During my secondment in Santiago, I explored the interaction of Turkish Immigrants in Santiago with designed objects, as well as with public spaces. The study focused on the one hand on Turkish immigrants’ narratives about immigration through objects, and on the other, on their emotional attachment to public space and their experiences therein.
When I returned to conduct field research with the Turkish immigrant community in Santiago, I carried on with the same line of questioning concerning their relationship to public space, this time with a first hand empirical approach. In semi-structured interviews, the Turkish immigrants were asked about their domestic life, their life in public spaces and their feelings of belonging. Secondly, the interviewees were asked to map out their emotional experiences in public spaces in order to understand which emotions public spaces elicit for them in Santiago.
There is a small Turkish community in Santiago. I interviewed a select portion of this small community, representing members from a variety of social and economic backgrounds. I accessed these people either directly by visiting them in their shops, having recognized their background through Turkish shop signs, or thanks to a list generously provided by the Turkish Embassy in Santiago in support of my research.
During the interviews, aside from fundamental information about their background, the Turkish immigrants were asked questions concentrating on 3 areas of interrogation:
1. What is their daily life like in Santiago within their private spheres? What kind of objects have they brought to Santiago, which do they use, what kinds of new habits and practices have they developed and which of them do they take back to Turkey? (As a reference to my previous study.)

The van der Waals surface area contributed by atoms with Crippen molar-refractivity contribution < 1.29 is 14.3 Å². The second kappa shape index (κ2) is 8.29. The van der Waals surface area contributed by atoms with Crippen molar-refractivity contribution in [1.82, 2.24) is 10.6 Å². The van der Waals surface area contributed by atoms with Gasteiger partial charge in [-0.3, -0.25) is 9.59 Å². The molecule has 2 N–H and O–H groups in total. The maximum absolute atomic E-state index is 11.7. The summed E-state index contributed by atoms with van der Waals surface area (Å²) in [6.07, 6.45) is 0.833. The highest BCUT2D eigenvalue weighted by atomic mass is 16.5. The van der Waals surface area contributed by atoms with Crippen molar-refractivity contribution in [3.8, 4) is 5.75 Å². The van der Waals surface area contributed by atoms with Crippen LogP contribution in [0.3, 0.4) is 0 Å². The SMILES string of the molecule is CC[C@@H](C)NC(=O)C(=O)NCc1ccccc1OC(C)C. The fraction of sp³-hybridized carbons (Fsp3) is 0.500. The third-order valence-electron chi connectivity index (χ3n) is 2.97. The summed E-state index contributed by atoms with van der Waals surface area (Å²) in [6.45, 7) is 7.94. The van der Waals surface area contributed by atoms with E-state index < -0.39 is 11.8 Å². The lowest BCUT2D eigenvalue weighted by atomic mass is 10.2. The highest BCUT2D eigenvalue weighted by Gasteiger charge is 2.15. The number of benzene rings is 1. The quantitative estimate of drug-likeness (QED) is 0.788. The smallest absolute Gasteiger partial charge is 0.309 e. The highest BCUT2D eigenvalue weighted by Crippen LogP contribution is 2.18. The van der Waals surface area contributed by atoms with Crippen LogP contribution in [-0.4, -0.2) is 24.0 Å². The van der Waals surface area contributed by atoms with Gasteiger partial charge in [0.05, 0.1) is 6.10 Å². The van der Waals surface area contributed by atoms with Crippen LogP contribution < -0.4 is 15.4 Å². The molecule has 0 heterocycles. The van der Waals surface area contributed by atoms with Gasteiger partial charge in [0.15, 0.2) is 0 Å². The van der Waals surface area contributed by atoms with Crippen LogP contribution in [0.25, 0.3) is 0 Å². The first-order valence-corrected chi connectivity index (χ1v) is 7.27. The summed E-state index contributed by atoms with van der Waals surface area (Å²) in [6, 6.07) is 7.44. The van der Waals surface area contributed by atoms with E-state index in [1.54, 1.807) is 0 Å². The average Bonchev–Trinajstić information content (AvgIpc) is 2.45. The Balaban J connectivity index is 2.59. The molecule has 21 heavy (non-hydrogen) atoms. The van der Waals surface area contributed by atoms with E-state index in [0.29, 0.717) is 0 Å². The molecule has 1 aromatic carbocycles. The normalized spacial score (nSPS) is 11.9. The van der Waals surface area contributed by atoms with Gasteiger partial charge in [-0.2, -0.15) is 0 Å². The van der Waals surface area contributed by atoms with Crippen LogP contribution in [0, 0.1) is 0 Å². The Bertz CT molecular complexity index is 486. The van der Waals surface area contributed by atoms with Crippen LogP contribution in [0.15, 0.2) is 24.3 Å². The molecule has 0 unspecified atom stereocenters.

2. How do Turkish immigrants experience public spaces in Santiago? What do they think about public space in Santiago? What do they do, in which places, and how do they exist in these places?
3. Where do they feel home is? What activities or people or places remind them home?
Aside from these 3 lines of inquiry, I also asked them to match certain emotions with certain places. They pointed out the places they liked and hated in Santiago so that I could mark them on a map. The analysis of these interviews will result in a map of the spatial experiences of Turkish immigrants in Santiago. The outcome will be a collection of the experiences of Turkish immigrants in public spaces in Santiago, and an experiential key (emotions, attachments and perceptions of Turkish immigrants towards certain places) to place these experiences on a map of Santiago. I am very hopeful if the same study is carried out with immigrants to Santiago from other places, such as Peru, Haiti, Venezuela etc. as well as residents originating from the city, that we could develop a complex and multi-layered comparative map of Santiago. This experimental exploration has the potential to be extended for different communities in Santiago in particular and the framework of this exploration can be applied to other cities as well.